FOR IMMEDIATE RELEASE
February 22, 2012
OTTAWA – The Canadian Bar Association (CBA) has serious concerns with Bill C-31, Protecting Canada’s Immigration Act, calling it overbroad and suggesting it will likely result in unintended consequences for refugees, as well as other bone fide immigrants and temporary residents in genuine need of protection.
“We laud the objective of the legislation to deter fraudulent claims,” says Mario Bellissimo, member of the Executive of the CBA’s National Immigration Law Section. “Unfortunately, what is proposed will profoundly alter the landscape for refugee protection by limiting rights and privileges and impeding access to the appeal process for legitimate immigrants and refugees.”
Specifically, the CBA opposes the broadening of Ministerial discretion to designate countries and irregular arrivals, (e.g. those arriving without papers or under unusual circumstances), and taking away Parliamentary oversight and access to an appeal process. “Bill C-31 has removed the objective criteria introduced in the previous draft legislation with respect to designation of countries whose nationals are subject to expedited claims processing and loss of appeal rights. The proposed legislation lacks clear qualitative thresholds and raises serious concern about excessive ministerial discretion,” says Joshua Sohn, Chair of the National Immigration Law Section.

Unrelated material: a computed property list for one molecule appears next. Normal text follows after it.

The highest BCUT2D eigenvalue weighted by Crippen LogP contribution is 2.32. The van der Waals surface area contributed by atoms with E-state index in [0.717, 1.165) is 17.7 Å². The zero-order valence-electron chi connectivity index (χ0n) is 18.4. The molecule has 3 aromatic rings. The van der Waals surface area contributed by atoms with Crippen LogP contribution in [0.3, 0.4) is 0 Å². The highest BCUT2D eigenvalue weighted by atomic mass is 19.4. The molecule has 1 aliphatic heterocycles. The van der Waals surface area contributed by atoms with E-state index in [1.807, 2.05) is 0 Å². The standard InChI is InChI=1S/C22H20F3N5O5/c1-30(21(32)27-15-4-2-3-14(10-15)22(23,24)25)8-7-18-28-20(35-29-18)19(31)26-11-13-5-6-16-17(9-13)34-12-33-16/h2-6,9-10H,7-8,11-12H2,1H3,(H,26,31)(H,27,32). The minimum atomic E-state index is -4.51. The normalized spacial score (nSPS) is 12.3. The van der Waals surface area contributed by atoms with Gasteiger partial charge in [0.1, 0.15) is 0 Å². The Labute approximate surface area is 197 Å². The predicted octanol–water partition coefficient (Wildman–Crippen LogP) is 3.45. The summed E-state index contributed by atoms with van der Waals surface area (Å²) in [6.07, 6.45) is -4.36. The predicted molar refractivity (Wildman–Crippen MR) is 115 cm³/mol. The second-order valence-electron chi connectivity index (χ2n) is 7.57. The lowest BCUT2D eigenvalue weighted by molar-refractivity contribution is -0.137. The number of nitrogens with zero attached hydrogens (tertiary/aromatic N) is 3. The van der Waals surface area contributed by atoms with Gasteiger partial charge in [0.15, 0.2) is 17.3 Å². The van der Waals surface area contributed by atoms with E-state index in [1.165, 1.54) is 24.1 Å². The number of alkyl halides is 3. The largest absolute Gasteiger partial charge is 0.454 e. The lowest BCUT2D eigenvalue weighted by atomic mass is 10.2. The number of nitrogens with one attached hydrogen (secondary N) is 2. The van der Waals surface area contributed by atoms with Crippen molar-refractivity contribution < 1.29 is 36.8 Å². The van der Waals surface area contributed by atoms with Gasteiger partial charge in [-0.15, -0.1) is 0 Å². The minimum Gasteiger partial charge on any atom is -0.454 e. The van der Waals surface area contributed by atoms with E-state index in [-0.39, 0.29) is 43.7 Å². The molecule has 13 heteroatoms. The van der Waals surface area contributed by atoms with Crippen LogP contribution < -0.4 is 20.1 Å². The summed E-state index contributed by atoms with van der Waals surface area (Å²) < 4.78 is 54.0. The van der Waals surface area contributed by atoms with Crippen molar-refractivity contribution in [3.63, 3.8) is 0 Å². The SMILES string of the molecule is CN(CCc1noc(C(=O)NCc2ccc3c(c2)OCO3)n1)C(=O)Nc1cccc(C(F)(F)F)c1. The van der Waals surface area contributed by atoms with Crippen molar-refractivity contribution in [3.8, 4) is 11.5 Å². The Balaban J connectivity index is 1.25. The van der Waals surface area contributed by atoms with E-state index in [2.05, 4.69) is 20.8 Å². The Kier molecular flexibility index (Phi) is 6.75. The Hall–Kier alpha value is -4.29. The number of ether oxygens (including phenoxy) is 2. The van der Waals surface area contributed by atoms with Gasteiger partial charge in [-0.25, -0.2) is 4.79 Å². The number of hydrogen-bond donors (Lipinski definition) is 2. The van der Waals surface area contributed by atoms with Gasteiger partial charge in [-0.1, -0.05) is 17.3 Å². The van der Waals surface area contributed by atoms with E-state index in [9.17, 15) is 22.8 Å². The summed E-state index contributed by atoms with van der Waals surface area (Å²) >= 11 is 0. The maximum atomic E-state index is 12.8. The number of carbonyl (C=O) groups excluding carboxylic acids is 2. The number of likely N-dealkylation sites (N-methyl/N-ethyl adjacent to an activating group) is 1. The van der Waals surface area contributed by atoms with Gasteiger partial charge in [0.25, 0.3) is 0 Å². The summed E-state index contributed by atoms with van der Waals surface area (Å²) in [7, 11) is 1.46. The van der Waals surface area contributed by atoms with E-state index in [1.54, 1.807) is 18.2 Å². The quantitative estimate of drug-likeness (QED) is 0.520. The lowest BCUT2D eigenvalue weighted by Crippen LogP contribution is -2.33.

“Given the serious legal consequences that flow from a designation made by the Minister, these amendments are overbroad and unsustainable,” adds Joshua Sohn.
The CBA considers the penalty scheme in Bill C-31 to be overly harsh. The denial of detention reviews breaches international agreements as well as s.9 and s.10 protections contained in the Canadian Charter of Rights and Freedoms against arbitrary detention and the right to prompt review of detention.
The CBA also objects to the government’s reversal on key recommendations contained in Bill C-11 and C-4, predecessors to the current legislation. “Given the breadth and scope of the changes, the CBA recommends that implementation be delayed to allow for immediate and meaningful consultation with all stakeholders,” notes Mario Bellissimo.
The CBA notes the proposed legislation severely undermines or eliminates fundamental rights and privileges of some claimants, including the ability to apply for and retain permanent resident status in a timely manner. As well, the biometrics initiatives proposed in Bill C-31 raise serious privacy concerns that require further study.
“We recommend that the Bill either be withdrawn or referred to committee for further study and consultation,” concludes Mario Bellissimo. The CBA’s National Immigration Law Section will further study and analyze the proposed legislation in the coming weeks and looks forward to making a formal presentation of its views to committee.
The CBA is dedicated to improvement in the law, the administration of justice, and support for the rule of law. Some 37,000 lawyers, law teachers, and law students from across Canada are members.
The Canadian Bar Association
Tel: 613-237-2925, ext. 146